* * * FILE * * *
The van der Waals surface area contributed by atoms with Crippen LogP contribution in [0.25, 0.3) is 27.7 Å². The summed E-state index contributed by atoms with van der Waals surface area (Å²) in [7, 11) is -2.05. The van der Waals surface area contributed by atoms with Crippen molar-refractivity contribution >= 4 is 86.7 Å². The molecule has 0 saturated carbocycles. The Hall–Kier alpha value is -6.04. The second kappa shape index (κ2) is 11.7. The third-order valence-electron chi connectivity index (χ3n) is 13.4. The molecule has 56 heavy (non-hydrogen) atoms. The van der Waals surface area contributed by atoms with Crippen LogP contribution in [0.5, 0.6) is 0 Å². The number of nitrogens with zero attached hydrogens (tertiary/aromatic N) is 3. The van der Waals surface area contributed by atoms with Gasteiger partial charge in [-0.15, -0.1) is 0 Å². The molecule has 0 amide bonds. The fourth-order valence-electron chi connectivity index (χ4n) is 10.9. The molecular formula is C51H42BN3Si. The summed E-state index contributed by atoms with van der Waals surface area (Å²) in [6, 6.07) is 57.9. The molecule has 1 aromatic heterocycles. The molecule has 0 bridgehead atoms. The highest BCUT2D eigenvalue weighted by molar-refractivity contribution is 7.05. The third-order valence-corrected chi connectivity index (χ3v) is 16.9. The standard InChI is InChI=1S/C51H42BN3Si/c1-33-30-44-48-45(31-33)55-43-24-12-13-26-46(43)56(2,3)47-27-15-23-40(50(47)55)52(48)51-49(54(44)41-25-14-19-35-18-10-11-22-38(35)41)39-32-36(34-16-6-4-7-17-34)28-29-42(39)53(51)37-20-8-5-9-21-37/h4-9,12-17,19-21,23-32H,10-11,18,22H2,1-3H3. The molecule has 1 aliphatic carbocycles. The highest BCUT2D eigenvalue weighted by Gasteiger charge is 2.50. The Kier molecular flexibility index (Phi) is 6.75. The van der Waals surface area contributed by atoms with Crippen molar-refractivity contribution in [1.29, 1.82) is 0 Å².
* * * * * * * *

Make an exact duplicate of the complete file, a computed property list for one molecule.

The van der Waals surface area contributed by atoms with Crippen LogP contribution in [0.25, 0.3) is 27.7 Å². The summed E-state index contributed by atoms with van der Waals surface area (Å²) in [7, 11) is -2.05. The van der Waals surface area contributed by atoms with Crippen molar-refractivity contribution >= 4 is 86.7 Å². The molecule has 0 saturated carbocycles. The Hall–Kier alpha value is -6.04. The second kappa shape index (κ2) is 11.7. The third-order valence-electron chi connectivity index (χ3n) is 13.4. The molecule has 56 heavy (non-hydrogen) atoms. The van der Waals surface area contributed by atoms with Crippen LogP contribution in [0.5, 0.6) is 0 Å². The number of nitrogens with zero attached hydrogens (tertiary/aromatic N) is 3. The van der Waals surface area contributed by atoms with Gasteiger partial charge in [-0.15, -0.1) is 0 Å². The molecule has 0 amide bonds. The fourth-order valence-electron chi connectivity index (χ4n) is 10.9. The molecular formula is C51H42BN3Si. The summed E-state index contributed by atoms with van der Waals surface area (Å²) in [6, 6.07) is 57.9. The molecule has 1 aromatic heterocycles. The molecule has 0 bridgehead atoms. The highest BCUT2D eigenvalue weighted by molar-refractivity contribution is 7.05. The third-order valence-corrected chi connectivity index (χ3v) is 16.9. The standard InChI is InChI=1S/C51H42BN3Si/c1-33-30-44-48-45(31-33)55-43-24-12-13-26-46(43)56(2,3)47-27-15-23-40(50(47)55)52(48)51-49(54(44)41-25-14-19-35-18-10-11-22-38(35)41)39-32-36(34-16-6-4-7-17-34)28-29-42(39)53(51)37-20-8-5-9-21-37/h4-9,12-17,19-21,23-32H,10-11,18,22H2,1-3H3. The molecule has 1 aliphatic carbocycles. The highest BCUT2D eigenvalue weighted by Gasteiger charge is 2.50. The Kier molecular flexibility index (Phi) is 6.75. The van der Waals surface area contributed by atoms with Crippen molar-refractivity contribution in [1.29, 1.82) is 0 Å².